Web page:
equipment image of terpTRAP

Cold Trap Terpene Collector

The terpTRAP terpene recovery module from extraktLAB is the most versatile cold trap available for terpene and vapor recovery in pre-extraction decarboxylation processes. The heat exchanger is capable of 20 tons of heat exchange capacity and process connections to support chilling, vacuum, and condensates produced by the largest decarboxylation processes. Food grade contact surfaces allow for recovery of terpenes for use in downstream formulations prior to coming in contact with ethanol or other extraction solvents.

terpTRAP: The Leading Cold Trap Terpene Recovery System

extraktLAB’s terpTRAP has innovated terpene recovery to the highest possible efficiency. This cold trap system contains a four gallon standard collection pot, 21.64 square feet of heat exchange area and can be scaled up to handle a staggering 10 ton per day processing throughput depending on biomass moisture content. These capabilities are far higher than other cold trap systems developed by competing extraction companies in the hemp and cannabis industry.

 

wiped film column cross-section

How a Short Path Cold Trap Works

When the extraktLAB extraction method is used, decarboxylation of the hemp or cannabis biomass using vacuum ovens is performed before CO2 extraction. Not only is this a critical way to increase the efficiency of an extraction process, but it is also the key time to capture terpenes via fractional vacuum distillation. Terpenes are a very volatile compound in the cannabis plant, meaning the temperature needed to evaporate them into vapor is relatively low. Because the decarboxylation process involves the use of heat and vacuum pressure, that evaporation point is low enough that valuable terpenes will be removed from the biomass. This is where the cold trap comes into play. As the terpenes evaporate from the biomass, the cold trap’s chilled collection vessel will capture the evaporated terpenes as they condense to liquid into a four gallon, food grade collection pot. These terpenes are pure, high quality, and free of any chlorophylls, waxes or other unwanted plant materials that can result from terpene collection during the extraction process. These are the best terpenes available for products formulation.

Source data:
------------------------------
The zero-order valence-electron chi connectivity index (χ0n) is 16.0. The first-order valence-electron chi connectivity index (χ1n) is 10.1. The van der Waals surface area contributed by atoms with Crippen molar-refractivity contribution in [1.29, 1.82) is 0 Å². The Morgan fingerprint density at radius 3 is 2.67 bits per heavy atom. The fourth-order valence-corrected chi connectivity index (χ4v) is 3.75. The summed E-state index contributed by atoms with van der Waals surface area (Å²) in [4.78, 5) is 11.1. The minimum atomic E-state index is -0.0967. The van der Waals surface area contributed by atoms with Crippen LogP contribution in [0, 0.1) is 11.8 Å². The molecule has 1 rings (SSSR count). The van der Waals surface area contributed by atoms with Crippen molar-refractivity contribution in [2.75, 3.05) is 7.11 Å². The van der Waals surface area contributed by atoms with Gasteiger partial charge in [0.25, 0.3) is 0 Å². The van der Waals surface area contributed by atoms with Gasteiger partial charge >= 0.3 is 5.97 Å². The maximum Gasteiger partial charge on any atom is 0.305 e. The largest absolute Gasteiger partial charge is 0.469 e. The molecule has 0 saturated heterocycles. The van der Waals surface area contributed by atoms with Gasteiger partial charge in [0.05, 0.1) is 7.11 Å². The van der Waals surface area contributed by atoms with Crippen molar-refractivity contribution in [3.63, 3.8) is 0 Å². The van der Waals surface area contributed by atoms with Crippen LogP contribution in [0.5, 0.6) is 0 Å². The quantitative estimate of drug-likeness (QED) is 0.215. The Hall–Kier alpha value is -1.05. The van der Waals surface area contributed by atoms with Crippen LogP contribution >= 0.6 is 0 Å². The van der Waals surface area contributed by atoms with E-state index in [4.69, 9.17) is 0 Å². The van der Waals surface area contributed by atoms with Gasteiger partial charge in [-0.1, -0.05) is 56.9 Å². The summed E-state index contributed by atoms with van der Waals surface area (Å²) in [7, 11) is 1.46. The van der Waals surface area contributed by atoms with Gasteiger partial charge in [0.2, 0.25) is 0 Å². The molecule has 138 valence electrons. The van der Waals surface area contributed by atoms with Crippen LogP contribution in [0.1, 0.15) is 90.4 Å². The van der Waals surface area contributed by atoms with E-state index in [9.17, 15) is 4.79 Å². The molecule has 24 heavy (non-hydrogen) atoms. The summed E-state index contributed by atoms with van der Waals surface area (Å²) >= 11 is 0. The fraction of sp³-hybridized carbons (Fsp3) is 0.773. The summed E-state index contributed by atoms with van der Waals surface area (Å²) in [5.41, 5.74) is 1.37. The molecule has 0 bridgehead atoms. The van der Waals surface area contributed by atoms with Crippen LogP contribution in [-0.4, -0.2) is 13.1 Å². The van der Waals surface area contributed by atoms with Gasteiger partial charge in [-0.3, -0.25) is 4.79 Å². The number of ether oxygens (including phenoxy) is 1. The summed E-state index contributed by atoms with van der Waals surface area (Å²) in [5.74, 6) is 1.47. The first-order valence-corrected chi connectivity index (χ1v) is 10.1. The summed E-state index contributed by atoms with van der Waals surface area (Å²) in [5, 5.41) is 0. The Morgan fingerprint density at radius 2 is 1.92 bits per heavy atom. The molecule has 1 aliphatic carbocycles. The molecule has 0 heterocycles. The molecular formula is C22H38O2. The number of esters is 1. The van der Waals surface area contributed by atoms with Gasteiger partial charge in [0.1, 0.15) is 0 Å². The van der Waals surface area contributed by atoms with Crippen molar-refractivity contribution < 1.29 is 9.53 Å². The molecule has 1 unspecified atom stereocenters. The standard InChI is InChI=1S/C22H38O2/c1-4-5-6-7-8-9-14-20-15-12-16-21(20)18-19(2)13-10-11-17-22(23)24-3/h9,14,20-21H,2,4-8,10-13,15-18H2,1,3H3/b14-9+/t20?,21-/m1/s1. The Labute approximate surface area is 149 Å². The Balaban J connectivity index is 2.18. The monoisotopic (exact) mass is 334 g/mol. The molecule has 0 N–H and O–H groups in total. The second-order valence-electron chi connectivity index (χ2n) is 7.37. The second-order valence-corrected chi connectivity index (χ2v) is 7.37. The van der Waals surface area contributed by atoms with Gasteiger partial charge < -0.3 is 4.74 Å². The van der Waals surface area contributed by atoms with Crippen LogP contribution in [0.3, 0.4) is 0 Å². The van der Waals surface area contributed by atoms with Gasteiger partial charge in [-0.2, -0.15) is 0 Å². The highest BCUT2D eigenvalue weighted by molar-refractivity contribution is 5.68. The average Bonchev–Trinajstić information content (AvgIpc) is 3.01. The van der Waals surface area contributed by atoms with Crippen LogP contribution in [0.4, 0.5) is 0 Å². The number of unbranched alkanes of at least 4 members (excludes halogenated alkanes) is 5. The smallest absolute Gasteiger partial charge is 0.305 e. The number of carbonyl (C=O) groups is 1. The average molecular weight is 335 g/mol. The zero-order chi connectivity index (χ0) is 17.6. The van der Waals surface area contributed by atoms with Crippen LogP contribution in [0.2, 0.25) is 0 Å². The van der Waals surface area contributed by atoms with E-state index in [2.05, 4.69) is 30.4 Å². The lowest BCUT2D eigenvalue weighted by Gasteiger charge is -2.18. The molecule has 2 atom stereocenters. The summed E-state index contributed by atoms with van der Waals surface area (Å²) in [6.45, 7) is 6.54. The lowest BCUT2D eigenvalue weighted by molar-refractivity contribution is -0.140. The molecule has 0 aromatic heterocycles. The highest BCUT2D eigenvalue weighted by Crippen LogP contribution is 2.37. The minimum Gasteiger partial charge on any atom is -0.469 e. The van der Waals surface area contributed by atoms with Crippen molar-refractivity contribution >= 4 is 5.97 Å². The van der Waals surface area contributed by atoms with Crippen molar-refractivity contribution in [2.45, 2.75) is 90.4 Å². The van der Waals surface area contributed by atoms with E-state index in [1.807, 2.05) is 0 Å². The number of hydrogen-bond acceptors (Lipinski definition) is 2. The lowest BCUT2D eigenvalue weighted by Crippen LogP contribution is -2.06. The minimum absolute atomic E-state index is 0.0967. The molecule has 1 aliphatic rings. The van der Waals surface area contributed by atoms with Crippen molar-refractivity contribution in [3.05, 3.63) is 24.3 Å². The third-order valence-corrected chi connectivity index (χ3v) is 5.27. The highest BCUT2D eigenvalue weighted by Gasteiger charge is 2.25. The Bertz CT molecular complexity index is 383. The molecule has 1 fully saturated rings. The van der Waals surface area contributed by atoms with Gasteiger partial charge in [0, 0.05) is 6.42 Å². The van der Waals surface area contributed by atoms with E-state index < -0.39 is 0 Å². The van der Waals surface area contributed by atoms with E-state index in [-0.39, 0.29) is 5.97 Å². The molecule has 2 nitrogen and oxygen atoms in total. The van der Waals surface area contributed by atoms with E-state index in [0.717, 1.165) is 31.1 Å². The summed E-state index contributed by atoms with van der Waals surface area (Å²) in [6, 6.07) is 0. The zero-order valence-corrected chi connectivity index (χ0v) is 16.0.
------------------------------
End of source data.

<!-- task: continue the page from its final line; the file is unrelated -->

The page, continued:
Other Terpene Related Publications

Pure Cannabis Terpenes for Flavor and Aroma
The Best Methods for Extracting Hemp Terpenes
Five Cannabis Compounds You Need To Know

Capture your own Full Spectrum Terpenes

terpTrap’s advanced cold trap technology can provide high quality, full spectrum terpenes with little labor cost. It’s time to complete the upgrade of your terpene recovery equipment.
Cannabis terpenes displayed in snow

Why Terpenes are So Valuable

The overall cost for terpenes for formulation are rather expensive generally speaking. If a producer went out to purchase wholesale terpenes for product formulation in their hemp or cannabis business, natural, full spectrum hemp terpenes will cost roughly $20-30 per gram. Because the cost for these naturally extracted terpenes is so high, many producers turn to using synthetic terpenes running roughly $10-20 per gram. These terpenes do not contain the same level of demand from the consumer as natural products hold more merit in the hemp and cannabis product industry. This makes the need for natural full spectrum terpenes all the more vital to quality product formulation in today’s competitive market. So, in truth, terpenes are highly valuable for their use and for their overall price point, but to buy them wholesale is a far costlier choice. This is why proper terpene extraction is critical for any extraction company to master, making the use of a cold trap equally as vital to collect the highest quality, natural terpenes for product formulation or wholesale.

Calculate The Boiling Point Under Pressure

Are you trying to use the Clausius-Clapeyron Equation? Check out our Calculator to Calculate the Boiling Point Under Vacuum.

Vacuum Distillation During Decarboxylation